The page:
0

I am reading this: https://chrony.tuxfamily.org/manual.html#makestep-command

It mentions, "Normally chronyd will cause the system to gradually correct any time offset, by slowing down or speeding up the clock as required". Most of the Linux machines are using TSC as the source: $ cat /sys/devices/system/clocksource/clocksource0/current_clocksource tsc

Given a machine using TSC as the clock source and new Intel CPUs have invariant TSC, how can chrony slow down or speed up the clock? Does it mean it just correct the clock without adjusting TSC as TSC isn't adjustable? I am sure I misunderstand the doc.

Thanks.

1

The Linux system clock is not quite as simple as just passing through the raw TSC value as-is.

There is a bit of kernel code that figures out how many ticks of TSC are in an unit of time, and slowing down and speeding up the system clock is done by manipulating that conversion.

  • Thanks. So it is the conversion manipulated but not the TSC frequency right? As TSC frequency in theory shouldn't be able to change given invariant TSC now. Tho, some people said temperature could affect the frequency but not sure whether they referred to the old day -- no invariant TSC. Thought? – Hei May 8 '18 at 15:02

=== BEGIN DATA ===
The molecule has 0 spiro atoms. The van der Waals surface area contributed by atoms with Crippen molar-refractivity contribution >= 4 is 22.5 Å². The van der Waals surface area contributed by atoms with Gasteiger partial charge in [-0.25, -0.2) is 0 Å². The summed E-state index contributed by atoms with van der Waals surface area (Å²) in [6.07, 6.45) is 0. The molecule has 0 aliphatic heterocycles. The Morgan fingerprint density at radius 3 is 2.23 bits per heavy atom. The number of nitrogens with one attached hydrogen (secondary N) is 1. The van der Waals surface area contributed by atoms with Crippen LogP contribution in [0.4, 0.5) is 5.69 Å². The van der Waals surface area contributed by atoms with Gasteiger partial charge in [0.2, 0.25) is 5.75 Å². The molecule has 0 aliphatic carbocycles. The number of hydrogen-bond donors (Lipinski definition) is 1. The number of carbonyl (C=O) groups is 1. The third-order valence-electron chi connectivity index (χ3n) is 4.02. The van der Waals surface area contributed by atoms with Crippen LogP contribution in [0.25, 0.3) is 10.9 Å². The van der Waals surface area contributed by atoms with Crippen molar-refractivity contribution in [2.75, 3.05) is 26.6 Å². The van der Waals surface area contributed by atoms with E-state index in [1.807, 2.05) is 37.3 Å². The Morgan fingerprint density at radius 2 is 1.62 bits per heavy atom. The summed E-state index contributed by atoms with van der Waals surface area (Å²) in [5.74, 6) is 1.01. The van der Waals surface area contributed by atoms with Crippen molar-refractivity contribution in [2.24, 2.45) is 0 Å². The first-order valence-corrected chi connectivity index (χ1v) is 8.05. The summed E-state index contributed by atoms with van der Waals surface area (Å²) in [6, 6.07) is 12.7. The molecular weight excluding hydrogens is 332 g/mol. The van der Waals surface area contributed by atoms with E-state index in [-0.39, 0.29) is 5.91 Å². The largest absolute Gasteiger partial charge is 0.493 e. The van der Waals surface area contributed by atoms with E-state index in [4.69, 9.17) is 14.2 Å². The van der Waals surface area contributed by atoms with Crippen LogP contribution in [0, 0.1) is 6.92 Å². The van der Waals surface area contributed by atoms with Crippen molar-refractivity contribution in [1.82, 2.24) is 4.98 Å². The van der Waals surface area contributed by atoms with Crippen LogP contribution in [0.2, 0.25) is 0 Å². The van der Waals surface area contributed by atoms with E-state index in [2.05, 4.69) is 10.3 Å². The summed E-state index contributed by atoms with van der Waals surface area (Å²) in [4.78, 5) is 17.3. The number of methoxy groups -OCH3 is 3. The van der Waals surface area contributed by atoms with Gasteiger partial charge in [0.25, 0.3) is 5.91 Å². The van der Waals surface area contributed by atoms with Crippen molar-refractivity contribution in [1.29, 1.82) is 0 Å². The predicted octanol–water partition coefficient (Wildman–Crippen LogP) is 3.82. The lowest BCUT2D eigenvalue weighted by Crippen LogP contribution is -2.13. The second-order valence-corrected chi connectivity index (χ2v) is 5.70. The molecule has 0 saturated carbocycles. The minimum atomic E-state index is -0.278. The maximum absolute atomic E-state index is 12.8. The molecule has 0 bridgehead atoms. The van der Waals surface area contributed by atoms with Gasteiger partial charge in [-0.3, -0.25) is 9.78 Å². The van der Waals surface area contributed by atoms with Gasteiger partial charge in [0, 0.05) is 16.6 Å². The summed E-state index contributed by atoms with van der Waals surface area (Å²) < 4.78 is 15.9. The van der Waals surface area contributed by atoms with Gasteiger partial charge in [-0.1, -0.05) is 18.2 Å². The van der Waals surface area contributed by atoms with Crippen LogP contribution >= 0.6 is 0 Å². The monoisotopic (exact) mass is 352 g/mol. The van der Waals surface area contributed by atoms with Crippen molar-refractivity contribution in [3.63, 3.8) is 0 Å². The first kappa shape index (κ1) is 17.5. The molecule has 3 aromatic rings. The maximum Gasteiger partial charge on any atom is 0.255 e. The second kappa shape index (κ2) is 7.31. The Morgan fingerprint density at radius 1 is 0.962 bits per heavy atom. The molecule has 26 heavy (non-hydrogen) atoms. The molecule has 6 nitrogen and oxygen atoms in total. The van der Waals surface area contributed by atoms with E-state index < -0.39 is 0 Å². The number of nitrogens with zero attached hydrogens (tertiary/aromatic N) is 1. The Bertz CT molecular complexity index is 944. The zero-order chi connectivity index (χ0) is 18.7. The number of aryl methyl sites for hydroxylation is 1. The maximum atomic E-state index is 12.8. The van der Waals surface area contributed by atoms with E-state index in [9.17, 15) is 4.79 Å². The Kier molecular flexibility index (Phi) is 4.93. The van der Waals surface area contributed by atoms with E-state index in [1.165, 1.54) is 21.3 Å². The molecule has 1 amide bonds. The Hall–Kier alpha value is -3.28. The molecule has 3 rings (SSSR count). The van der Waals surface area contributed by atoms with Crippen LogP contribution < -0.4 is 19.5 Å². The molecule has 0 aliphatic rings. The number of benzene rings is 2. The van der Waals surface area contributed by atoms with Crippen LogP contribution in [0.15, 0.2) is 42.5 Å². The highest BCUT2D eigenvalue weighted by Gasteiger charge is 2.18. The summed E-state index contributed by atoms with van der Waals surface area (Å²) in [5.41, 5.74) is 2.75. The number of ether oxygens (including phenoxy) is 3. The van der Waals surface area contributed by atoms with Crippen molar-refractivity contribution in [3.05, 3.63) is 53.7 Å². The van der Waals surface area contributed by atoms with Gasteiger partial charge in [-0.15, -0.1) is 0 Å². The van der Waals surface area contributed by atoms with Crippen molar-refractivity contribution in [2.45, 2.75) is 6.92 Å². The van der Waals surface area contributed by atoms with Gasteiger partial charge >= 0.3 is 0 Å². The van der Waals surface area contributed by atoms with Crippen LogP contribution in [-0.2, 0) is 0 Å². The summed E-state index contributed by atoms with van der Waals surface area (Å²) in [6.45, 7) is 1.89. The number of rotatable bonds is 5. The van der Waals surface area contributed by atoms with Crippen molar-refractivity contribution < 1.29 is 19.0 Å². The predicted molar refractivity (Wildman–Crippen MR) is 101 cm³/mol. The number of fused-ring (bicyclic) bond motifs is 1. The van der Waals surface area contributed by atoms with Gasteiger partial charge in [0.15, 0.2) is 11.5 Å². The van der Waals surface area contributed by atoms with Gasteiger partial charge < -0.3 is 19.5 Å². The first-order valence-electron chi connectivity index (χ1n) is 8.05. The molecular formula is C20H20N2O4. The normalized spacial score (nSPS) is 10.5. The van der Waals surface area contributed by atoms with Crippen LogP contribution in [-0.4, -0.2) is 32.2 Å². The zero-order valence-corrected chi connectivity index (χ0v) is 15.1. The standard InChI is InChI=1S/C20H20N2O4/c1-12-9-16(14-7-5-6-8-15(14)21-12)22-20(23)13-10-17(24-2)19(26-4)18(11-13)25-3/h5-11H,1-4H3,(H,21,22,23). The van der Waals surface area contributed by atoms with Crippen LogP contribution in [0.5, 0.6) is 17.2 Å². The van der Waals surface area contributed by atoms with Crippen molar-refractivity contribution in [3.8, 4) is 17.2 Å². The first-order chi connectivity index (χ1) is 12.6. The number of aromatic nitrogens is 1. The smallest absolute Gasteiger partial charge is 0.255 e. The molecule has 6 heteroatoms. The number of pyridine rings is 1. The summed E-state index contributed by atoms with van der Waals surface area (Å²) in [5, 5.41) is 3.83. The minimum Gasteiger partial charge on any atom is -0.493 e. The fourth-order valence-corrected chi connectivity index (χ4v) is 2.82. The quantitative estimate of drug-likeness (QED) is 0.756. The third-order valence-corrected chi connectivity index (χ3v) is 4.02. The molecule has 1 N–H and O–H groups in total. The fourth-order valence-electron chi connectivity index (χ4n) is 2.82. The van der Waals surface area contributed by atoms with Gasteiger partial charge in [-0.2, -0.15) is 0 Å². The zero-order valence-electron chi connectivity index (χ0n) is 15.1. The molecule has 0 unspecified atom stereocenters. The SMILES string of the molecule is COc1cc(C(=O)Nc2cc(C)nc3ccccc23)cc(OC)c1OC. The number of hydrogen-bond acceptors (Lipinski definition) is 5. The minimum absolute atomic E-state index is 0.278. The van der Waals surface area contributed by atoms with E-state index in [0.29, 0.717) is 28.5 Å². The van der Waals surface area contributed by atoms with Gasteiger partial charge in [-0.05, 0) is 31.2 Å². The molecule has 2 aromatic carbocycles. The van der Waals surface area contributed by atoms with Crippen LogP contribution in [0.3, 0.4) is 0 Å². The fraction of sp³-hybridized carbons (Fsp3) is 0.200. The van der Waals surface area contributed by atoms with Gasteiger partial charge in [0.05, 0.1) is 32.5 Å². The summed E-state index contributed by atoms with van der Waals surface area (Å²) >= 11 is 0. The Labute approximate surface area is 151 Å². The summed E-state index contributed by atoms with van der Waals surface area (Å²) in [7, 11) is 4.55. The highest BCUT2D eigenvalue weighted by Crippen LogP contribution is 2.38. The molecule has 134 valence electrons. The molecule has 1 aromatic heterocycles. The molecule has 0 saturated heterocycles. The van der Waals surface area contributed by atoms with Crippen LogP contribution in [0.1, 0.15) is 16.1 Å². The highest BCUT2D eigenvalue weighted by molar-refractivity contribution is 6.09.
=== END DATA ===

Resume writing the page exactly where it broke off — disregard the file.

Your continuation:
• "invariant TSC" just means that power management states or processor clock frequency changes (e.g. the Turbo Boost feature) don't affect TSC rate. It is not a miracle device that would be perfectly insensitive to the physical properties of its environment and the parts it's made of. If you're interested in technical details, this discussion might be of interest: software.intel.com/en-us/forums/intel-isa-extensions/topic/… – telcoM May 8 '18 at 23:02
  • Ok, I thought material science field advanced so quickly or somehow the TSC unit got isolated/insulated that it became stable even under unusual CPU temperature. Thanks for sharing! – Hei May 10 '18 at 7:11

Your Answer

By clicking “Post Your Answer”, you agree to our terms of service, privacy policy and cookie policy

Not the answer you're looking for? Browse other questions tagged or ask your own question.